Fu has developed strains of cyanobacteria — one of the components of pond scum — that feed on atmospheric carbon dioxide, and produce ethanol as a waste product.

    He has done it both in his laboratory under fluorescent light and with sunlight on the roof of his building. Sunlight works better, he said.

    It has a lot of appeal and potential. Turning waste into something useful is a good thing. And the blue-green-algae needs only sun and wast- recycled from the sugar-cane-industry, to grow and to produce directly more and more ethanol. With this solution, the sugarcane-based ethanol-industry in Brazil and other tropical regions will get a second way, to produce more biocombustible for the worldmarket.

    The technique may need adjusting to increase how much ethanol it yields, but it may be a new technology-challenge in the near future.

    The process was patented by Fu and UH in January, but there’s still plenty of work to do to bring it to a commercial level. The team of Fu foundet just the start-up LA WAHIE BIOTECH INC. with headquarter in Hawaii and branch-office in Brazil.


    Fu figures his team is two to three years from being able to build a full-scale
    ethanol plant, and they are looking for investors or industry-partners (jointventure).

    He is fine-tuning his research to find different strains of blue-green algae that will produce even more ethanol, and that are more tolerant of high levels of ethanol. The system permits, to “harvest” continuously ethanol – using a membrane-system- and to pump than the blue-green-algae-solution in the Photo-Bio-Reactor again.

    Fu started out in chemical engineering, and then began the study of biology. He has studied in China, Australia, Japan and the United States, and came to UH in 2002 after a stint as scientist for a private company in California.

    He is working also with NASA on the potential of cyanobacteria in future lunar and Mars colonization, and is also proceeding to take his ethanol technology into the marketplace. A business plan using his system, under the name La Wahie Biotech, won third place — and a $5,000 award — in the Business Plan Competition at UH’s Shidler College of Business.
    Daniel Dean and Donavan Kealoha, both UH law and business students, are Fu’s partners. So they are in the process of turning the business plan into an operating business.

    The production of ethanol for fuel is one of the nation’s and the world’s major initiatives, partly because its production takes as much carbon out of the atmosphere as it dumps into the atmosphere. That’s different from fossil fuels such as oil and coal, which take stored carbon out of the ground and release it into the atmosphere, for a net increase in greenhouse gas.
    Most current and planned ethanol production methods depend on farming, and in the case of corn and sugar, take food crops and divert them into energy.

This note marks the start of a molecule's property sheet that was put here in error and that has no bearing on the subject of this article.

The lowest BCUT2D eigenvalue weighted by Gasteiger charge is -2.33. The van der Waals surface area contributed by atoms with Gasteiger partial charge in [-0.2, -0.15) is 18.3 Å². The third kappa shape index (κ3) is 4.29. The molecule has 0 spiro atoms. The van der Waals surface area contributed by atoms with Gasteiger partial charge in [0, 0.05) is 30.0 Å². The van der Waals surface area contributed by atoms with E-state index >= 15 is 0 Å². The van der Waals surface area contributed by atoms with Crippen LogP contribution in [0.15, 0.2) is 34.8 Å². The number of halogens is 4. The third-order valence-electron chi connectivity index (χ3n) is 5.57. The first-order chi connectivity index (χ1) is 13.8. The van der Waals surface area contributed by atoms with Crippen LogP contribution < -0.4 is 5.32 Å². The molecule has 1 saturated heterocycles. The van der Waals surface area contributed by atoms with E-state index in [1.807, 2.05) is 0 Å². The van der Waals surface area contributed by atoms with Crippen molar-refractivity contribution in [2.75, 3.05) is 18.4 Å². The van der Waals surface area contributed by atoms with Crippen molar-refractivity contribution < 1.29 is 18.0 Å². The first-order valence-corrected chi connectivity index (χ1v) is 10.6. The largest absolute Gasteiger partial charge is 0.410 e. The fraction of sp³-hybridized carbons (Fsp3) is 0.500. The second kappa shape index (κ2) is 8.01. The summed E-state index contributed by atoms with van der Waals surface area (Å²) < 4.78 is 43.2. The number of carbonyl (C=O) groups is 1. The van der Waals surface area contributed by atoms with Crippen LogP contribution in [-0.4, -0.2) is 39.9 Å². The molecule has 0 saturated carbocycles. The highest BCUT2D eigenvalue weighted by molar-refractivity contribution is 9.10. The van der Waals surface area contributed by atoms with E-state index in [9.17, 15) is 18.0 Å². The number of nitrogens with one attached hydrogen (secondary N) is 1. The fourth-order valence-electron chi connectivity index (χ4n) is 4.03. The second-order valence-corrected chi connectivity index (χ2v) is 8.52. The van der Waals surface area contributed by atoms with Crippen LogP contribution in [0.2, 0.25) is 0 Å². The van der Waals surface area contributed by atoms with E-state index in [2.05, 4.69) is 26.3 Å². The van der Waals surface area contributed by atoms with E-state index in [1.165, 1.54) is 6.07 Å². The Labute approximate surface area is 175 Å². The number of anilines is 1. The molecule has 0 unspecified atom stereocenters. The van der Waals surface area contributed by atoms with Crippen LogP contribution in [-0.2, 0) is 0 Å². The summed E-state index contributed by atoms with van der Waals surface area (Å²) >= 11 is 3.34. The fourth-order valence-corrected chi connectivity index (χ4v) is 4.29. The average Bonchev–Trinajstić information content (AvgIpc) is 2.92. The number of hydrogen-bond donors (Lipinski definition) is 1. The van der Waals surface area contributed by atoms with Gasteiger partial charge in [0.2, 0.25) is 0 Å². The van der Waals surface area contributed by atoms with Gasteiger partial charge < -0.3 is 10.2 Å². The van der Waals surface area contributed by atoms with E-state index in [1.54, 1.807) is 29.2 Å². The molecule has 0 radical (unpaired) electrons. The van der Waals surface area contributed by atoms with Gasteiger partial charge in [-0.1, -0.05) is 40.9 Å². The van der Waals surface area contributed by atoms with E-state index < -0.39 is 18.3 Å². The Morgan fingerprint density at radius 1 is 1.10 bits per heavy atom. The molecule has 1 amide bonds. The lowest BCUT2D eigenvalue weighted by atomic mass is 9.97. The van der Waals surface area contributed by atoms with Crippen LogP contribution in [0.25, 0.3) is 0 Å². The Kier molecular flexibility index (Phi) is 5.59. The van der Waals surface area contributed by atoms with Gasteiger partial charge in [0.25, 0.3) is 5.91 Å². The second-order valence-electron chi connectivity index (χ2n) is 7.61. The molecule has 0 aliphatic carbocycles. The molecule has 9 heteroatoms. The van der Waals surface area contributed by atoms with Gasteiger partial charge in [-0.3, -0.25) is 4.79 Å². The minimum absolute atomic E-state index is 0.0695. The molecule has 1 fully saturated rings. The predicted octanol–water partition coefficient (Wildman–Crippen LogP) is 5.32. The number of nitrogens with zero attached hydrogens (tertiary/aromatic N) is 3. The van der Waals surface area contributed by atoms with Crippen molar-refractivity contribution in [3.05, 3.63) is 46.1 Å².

Fu said crop-based ethanol production is slow and resource-costly. He decided to work with cyanobacteria, some of which convert sunlight and carbon dioxide into their own food and release oxygen as a waste product.

    Other scientists also are researching using cyanobacteria to make ethanol, using different strains, but Fu’s technique is unique, he said. He inserted genetic material into one type of freshwater cyanobacterium, causing it to produce ethanol as its waste product. It works, and is an amazingly efficient system.

    The technology is fairly simple. It involves a photobioreactor, which is a
    fancy term for a clear glass or plastic container full of something alive, in which light promotes a biological reaction. Carbon dioxide gas is bubbled through the green mixture of water and cyanobacteria. The liquid is then passed through a specialized membrane that removes the
    ethanol, allowing the water, nutrients and cyanobacteria to return to the

    Solar energy drives the conversion of the carbon dioxide into ethanol. The partner of Prof. Fu in Brazil in the branch-office of La Wahie Biotech Inc. in Aracaju – Prof. Hans-Jürgen Franke – is developing a low-cost photo-bio-reactor-system. Prof. Franke want´s soon creat a pilot-project with Prof. Fu in Brazil.

    The benefit over other techniques of producing ethanol is that this is simple and quick—taking days rather than the months required to grow crops that can be converted to ethanol.

    La Wahie Biotech Inc. believes it can be done for significantly less than the cost of gasoline and also less than the cost of ethanol produced through conventional methods.

    Also, this system is not a net producer of carbon dioxide: Carbon dioxide released into the environment when ethanol is burned has been withdrawn from the environment during ethanol production. To get the carbon dioxide it needs, the system could even pull the gas out of the emissions of power plants or other carbon dioxide producers. That would prevent carbon dioxide release into the atmosphere, where it has been implicated as a
    major cause of global warming.
    Honolulo – Hawaii/USA and Aracaju – Sergipe/Brasil – 15/09/2008

    Prof. Pengcheng Fu – E-Mail: [email protected]
    Prof. Hans-Jürgen Franke – E-Mail: [email protected]

    Tel.: 00-55-79-3243-2209

  2. Aiken Blue

    Barack is the leader of the future, he’s a visionary who is inspiring. Please help us support him. Visit WHYOBAMA08.oRG!!! Vote for OBAMA!!!